The Great Muhammad Cartoon Drawing Contest at the Ella Ech! Bar
(This is novella, circa 21,000 word. It begins like this.) The TV reporter brushed off a fly which had landed on his left ear, steadied himself, and began. "This is Emory DeLante and I'm standing here outside the Ella Ech! Bar in Kramer Junction with Ella Tarkensen, owner of the bar, and her security manager Juke Clenn. The bar is sponsoring the Great Muhammad Cartoon Drawing Contest and it has attracted world-wide condemnation from Muslims and also death threats against Ella. "Are you still going ahead with this, Ella, in view of the threats?" "Sure am." "If you are asking about security I'll answer it," said Juke. Ella was blonde, of medium height, who no matter what she wore always looked like she had stepped out of a page of Vogue Magazine as she did now in an emerald green sheath dress. The security manager had long shaggy black hair and won a black leather jacket like the biker he was. "We are expecting no problem from Muslims," Juke said. "Our government assures us that we have no enemies among the Muslims but that we do have to keep a sharp eye out on the unemployed. That's what are doing, keeping a sharp eye on the unemployed." "There are real threats. You don't seem to be taking them seriously," said the reporter. "We sure are," said Juke. "We are just doing what our government says. You can trust the Muslims but you can't trust the unemployed. I watch TV too sometimes." "Ella they've issue a fatwa on you," said the reporter. "They may try to kill you." "A what?" she asked. "A fatwa. That's what Muslim clergymen issue when they put out a hit order on someone." "No, no you got it all wrong, Emory, is that your name?" said Juke. "Our government says we don't have any enemies among the Muslims. That fatwa must have come from the unemployment office. You should have done your homework before coming all the way out here." Ella looked away laughing. "I got it. Okay," said Emory. "You are not worried. When is the big day?" "We have another three weeks to go," said Ella. "Entries have to be delivered personally and registration is $10. For that they get a free drink. All the registration money goes to the winner." "You know that this contest has been publicized all over the world," said the reporter. "What about people who can't get here?" "They can't enter the contest. This is a local event. If entries come in by mail, they are not opened. And I don't have the time or resources to do printouts off the computer." At that moment another biker off to the side got into a scuffle and threw some guy to the ground drawing the cameras. "Nabbed another one," shouted the biker. "He's a card-carrying unemployed. Got him dead to rights." "You people are making sport of me," said the reporter. "Tell me something," said Juke. "You look like an educated guy. Does this fatwa cancel the First Amendment?" "Of course not." "Around here that's what we go by." "Well, they don't." "There ain't no they. Used to be. When the government changed they went away. Emory if you want to keep your job, you got to get up to speed or you can get lost in what they call the nuances."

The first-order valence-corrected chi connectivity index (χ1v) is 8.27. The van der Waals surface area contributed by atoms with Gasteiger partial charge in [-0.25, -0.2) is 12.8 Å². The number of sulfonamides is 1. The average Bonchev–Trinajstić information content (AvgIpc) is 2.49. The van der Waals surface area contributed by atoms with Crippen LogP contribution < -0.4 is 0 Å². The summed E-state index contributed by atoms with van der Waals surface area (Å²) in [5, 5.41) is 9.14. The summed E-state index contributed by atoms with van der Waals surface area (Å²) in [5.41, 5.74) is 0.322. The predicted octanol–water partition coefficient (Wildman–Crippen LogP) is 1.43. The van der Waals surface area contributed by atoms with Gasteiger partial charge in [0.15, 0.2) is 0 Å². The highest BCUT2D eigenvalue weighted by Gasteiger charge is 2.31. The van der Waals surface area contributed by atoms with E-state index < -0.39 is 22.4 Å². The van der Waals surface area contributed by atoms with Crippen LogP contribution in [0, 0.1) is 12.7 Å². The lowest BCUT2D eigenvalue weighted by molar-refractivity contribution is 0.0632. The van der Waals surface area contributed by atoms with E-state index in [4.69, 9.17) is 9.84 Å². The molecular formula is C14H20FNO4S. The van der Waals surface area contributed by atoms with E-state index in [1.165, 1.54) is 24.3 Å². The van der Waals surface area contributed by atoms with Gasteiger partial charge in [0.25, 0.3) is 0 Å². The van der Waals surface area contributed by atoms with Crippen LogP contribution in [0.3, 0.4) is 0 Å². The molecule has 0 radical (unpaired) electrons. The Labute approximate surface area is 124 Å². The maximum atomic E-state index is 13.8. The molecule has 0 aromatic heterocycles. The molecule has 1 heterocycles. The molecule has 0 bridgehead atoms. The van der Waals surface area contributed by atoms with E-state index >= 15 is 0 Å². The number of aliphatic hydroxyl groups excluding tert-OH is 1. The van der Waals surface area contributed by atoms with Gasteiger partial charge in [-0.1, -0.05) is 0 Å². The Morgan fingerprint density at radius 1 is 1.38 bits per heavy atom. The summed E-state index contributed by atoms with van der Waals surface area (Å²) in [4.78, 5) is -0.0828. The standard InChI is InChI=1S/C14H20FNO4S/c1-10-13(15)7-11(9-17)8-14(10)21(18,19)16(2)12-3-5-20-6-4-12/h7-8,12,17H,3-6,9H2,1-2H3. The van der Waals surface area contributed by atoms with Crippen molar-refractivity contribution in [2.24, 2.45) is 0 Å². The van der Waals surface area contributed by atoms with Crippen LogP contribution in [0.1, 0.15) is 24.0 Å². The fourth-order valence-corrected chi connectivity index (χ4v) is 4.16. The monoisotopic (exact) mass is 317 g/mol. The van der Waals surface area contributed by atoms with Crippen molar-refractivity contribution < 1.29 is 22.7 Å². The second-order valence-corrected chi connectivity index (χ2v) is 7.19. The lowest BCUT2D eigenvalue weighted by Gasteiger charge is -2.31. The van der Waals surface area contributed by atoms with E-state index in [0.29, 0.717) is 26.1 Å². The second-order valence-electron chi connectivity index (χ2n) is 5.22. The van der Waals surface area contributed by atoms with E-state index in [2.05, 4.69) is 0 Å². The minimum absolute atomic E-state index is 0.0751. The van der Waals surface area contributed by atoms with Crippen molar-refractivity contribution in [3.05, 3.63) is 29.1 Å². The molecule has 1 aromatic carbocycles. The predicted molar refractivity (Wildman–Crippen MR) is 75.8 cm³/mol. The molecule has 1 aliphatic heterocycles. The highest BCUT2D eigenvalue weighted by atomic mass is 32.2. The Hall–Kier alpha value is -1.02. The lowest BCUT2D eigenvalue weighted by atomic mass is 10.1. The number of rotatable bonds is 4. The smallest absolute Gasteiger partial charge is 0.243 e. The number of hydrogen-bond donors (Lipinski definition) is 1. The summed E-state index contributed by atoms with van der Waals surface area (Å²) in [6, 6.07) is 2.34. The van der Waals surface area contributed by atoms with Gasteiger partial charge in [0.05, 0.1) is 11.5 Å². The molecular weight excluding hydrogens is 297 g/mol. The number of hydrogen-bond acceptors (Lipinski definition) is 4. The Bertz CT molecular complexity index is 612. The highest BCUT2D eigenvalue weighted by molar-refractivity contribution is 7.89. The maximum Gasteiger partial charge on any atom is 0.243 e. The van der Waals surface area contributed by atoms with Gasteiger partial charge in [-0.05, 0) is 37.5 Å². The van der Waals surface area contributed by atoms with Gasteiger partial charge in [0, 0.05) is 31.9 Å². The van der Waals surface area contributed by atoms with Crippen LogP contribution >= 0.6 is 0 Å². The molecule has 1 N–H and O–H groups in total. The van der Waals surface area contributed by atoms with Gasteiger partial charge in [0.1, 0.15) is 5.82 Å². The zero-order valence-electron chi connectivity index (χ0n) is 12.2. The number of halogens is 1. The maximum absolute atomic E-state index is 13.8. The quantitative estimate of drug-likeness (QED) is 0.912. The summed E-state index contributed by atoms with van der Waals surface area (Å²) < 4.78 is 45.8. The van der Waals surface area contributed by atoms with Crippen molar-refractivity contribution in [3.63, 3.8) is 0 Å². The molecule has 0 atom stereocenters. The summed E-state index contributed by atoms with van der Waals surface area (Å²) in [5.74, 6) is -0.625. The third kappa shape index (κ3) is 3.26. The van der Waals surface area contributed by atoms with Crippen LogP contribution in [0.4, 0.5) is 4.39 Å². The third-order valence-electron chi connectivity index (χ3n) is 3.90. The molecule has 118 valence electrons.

- Paperback | 74 pages
- 152.4 x 228.6 x 4.32mm | 163.29g
- 08 Mar 2015
- Createspace Independent Publishing Platform
- Illustrations, black and white